Fintechs react to the government’s review of Australia’s payments system

- September 1, 2021 5 MIN READ
Josh Frydenberg
Federal Treasurer Josh Frydenberg
The fintech sector has welcomed the findings of the federal government’s payments system review as giving local startups the chance to compete on a level playing field against tech giant such as Apple and Google.

The Farrell review, commissioned by Treasurer Josh Frydenberg as part of 2020’s budget response to the pandemic, to investigate whether the nation’s payments system is fit-for-purpose and responsive to changing technology, business needs and consumer demand.

The review received 45 submissions, including from major banks, the RBA, BNPL fintechs, Brighte, PayPal, Stripe, several financial industry bodies and even the Salvation Army.

Review author Scott Farrell said products such as digital wallets, BNPL and cryptocurrencies demonstrated the emergence of a new payments ecosystem, with many more to come.

“The evolution of the nature and methods for payments will provide convenience for consumers and opportunities for businesses, but it will also increase complexity and risk,” Farrell says in the 115-page report.

“Our regulatory architecture therefore needs to support the payment system through this transformation, so that Australians can enjoy the benefits with confidence.”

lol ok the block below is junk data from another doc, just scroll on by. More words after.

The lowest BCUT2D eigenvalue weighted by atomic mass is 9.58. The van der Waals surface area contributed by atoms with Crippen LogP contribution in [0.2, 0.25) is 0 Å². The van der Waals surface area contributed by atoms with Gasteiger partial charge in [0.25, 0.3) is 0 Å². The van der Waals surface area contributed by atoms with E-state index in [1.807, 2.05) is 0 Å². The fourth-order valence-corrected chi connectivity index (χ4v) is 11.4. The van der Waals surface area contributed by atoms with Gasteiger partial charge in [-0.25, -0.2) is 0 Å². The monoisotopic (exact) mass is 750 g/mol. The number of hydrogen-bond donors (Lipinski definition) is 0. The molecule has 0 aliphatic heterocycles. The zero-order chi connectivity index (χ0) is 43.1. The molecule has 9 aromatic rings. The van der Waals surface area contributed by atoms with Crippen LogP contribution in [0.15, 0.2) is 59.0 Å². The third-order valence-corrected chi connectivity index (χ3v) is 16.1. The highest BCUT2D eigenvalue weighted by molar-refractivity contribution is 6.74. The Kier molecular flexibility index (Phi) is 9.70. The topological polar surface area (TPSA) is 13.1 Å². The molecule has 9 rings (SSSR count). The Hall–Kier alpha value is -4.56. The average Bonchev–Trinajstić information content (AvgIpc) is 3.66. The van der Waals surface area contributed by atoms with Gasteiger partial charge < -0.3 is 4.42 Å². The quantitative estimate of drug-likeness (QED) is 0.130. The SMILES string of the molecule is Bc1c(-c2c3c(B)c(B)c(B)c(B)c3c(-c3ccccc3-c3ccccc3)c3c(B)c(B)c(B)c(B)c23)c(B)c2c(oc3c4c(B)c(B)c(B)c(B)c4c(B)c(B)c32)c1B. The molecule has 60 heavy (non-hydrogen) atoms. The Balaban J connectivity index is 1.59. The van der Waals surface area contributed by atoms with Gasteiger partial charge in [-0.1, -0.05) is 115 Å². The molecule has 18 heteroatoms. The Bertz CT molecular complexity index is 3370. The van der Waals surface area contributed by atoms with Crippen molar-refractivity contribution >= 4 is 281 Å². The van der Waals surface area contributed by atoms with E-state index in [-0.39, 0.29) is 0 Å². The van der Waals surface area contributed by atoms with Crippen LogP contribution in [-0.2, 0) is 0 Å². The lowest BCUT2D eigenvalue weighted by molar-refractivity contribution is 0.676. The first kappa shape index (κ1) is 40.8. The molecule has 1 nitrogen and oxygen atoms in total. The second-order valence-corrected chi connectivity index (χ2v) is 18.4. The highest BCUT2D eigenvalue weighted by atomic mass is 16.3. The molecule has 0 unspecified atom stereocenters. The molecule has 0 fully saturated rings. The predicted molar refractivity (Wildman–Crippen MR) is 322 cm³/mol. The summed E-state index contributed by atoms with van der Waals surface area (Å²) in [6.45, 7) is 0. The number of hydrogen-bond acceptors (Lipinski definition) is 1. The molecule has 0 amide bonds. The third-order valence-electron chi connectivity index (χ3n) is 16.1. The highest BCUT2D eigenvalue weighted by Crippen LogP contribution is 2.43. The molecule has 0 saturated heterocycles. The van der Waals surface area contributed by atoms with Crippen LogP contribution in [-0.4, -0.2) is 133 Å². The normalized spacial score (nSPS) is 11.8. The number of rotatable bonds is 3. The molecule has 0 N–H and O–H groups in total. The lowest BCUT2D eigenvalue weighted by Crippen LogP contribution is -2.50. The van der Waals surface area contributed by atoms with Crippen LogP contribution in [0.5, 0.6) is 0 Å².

While the payments ecosystem is in the midst of rapid change, the increased convenience and opportunities it delivered was also giving but also giving rise to greater complexity and new risks.

The final report makes 15 recommendations, concluding that the regulatory architecture needs to progress in three key areas:

  • Enhanced payments leadership. The Government’s role in providing overarching strategic direction, vision and oversight should be enhanced with new obligations and powers to protect the payments system and to establish an inclusive, specific, and dynamic strategic plan for its development.
  • Aligned payments regulation. The coordination between payments regulators should be strengthened and a functional perspective on payments regulation implemented to improve consistency and certainty in regulatory outcomes and better align with the strategic direction.
  • Simplified payments licensing. The government should establish a single, integrated licensing framework for payment services that scales up with businesses as they grow, provides clear consumer protection, and facilitates transparency in access to payment systems.

Farrell argues that implementing that framework will encourage collaboration between the public sector and private sector participants to plan for new developments, respond to new challenges and improve the way that consumers and businesses are served.

It should also:

  • enable greater adoption of faster payment services by consumers and governments, broader innovation, and improved engagement with economy-wide payments challenges;
  • support the creation of new digital infrastructure, allowing our payments system to better integrate with the digital economy and innovations like the consumer data right and digital identification;
  •  assist Australian businesses who participate in payments to offer their services internationally;
  • ensure Australian customers can safely benefit from the payment services developed overseas.